Fall allergies start to appear in August as people start sneezing from ragweed and other weeds. A ragweed allergy is also known as hay fever, or seasonal allergic rhinitis. It is estimated that ragweed pollen allergy affects 23 million people.¹
The drier the weather, the worse the pollen count. But hot weather, high winds and heavy rains can also create a perfect growing environment for ragweed plants. Ragweed allergies usually peak in mid-September as one plant can produce one billion grains of pollen.
So, just when you want to enjoy an outdoor hike or plant some mums, ragweed allergy symptoms can make you miserable.
Symptoms of Ragweed Allergy
- Itchy or watery eyes, or generally irritated eyes
- Runny nose or nasal congestion, post nasal drainage
- Rashes or hives on the skin
- Itchy throat or nose
- Fatigue or lack of energy
- If you have asthma, ragweed allergy can cause asthma-like symptoms
Note, allergies do not cause fever. Due to COVID-19, if you experience symptoms above with fever please call your physician.
Other Ragweed-Related Issues to Watch Out For
Some people with a ragweed allergy can also experience problems with certain foods or teas such as echinacea or chamomile.
Many plants that are in the same family can often produce allergic reactions due to overlap in their chemical composition. A very good example of this is the Asteraceae family which includes ragweeds, a cause of roughly 50% of all of the cases of allergic rhinitis in the United States. Chamomile comes from the same family as ragweed and can cause similar allergic symptoms in those with a ragweed allergy, so if you suspect ragweed is an issue for you, it is best to avoid this tea. (See "Why Chamomile and Echinacea May Not Be Good For You.")
Tips to Reduce Ragweed Symptoms
- Check pollen counts in your area and stay inside when counts are highest. Ragweed pollen is usually highest in the morning. (The Weather Channel app has an Allergy Forecast)
- Keep windows and doors closed at home and in the car.
- Change clothes after working outside or being outside for any length of time.
- Shower and wash hair at night to remove ragweed pollen.
- Pets can track pollen inside, so wash your hands after petting the dog who has been outside.
- 3000 mg. of vitamin C as needed, glutathione and quercetin are helpful.
- As soon as the season starts take over-the-counter decongestants/antihistamines/nasal sprays as prescribed and do not wait until symptoms are full-blown.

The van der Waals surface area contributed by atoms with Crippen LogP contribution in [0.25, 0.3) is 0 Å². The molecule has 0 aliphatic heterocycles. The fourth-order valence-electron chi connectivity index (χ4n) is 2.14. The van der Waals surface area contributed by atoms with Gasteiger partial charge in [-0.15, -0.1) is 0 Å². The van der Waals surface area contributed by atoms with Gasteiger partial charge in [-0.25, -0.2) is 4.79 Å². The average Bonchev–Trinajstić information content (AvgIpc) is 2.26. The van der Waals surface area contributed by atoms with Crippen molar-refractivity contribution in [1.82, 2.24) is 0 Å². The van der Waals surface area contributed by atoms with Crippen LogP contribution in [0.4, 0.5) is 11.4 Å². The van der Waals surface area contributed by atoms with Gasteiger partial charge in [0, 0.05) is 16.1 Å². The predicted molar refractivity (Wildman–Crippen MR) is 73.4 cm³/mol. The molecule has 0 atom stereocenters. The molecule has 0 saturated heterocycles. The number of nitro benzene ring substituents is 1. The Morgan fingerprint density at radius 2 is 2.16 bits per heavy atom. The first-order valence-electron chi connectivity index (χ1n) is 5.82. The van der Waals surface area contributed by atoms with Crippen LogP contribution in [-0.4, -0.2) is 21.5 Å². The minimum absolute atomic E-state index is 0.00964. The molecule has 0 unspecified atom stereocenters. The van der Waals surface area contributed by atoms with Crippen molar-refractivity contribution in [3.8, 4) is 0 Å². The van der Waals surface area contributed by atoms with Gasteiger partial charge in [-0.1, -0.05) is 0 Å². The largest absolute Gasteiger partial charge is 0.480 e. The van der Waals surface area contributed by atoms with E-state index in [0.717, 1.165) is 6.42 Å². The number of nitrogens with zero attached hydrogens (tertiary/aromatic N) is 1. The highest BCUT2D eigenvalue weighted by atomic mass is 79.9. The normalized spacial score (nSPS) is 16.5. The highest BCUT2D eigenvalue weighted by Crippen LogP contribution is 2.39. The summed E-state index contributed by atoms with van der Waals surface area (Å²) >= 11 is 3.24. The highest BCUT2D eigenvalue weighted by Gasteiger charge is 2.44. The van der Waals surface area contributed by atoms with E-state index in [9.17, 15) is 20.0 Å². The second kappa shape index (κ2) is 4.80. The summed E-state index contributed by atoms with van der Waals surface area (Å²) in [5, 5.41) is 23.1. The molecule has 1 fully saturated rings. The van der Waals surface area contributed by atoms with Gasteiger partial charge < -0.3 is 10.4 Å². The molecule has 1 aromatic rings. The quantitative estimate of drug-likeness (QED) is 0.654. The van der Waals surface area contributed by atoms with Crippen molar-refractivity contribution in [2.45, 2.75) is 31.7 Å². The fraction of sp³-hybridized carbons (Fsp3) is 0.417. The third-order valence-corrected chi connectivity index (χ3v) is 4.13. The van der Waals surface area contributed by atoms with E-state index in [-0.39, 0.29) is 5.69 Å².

It is possible to desensitize a person to the Asteraceae family using various natural methods including auricular acupuncture, gut healing protocols, and even stress reduction techniques to help calm the system.
Strengthening the immune system with a high quality diet of fresh vegetables and good quality protein, and drinking lots of filtered water will help to reduce inflammation as the body reacts to the allergen.
Ragweed Allergy Treatment
Allergy testing and treatment for ragweed can be done easily using a needle-free, non-invasive approach. I would suggest testing for an allergy to ragweed and various members of the Asteraceae family, and possibly mold, another fall allergy, prior to beginning any desensitization programs. Often, eliminating the allergy to ragweed can decrease the likelihood of reacting to other members of the same plant family.
Once we test, then we can treat using drops under the tongue, or oral immunotherapy, which is finding the neutralizing dose of allergy serum. The neutralizing dose becomes stronger with repetitive doses of serum. As the serum gets stronger, the patient gets relief as allergy symptoms usually subside over a period of months.
Autumn Frandsen N.D. is a Naturopathic Physician at National Integrated Health Associates, NIHA, serving Washington D.C., Maryland and Virginia. As a naturopath, her philosophy is to use the least invasive and effective method to bring balance to the body and restore health. Her areas of focus include Allergies, Environmental Medicine and Chemical Sensitivities, Homeopathy and Herbal Medicine, and Heavy Metal Detoxification.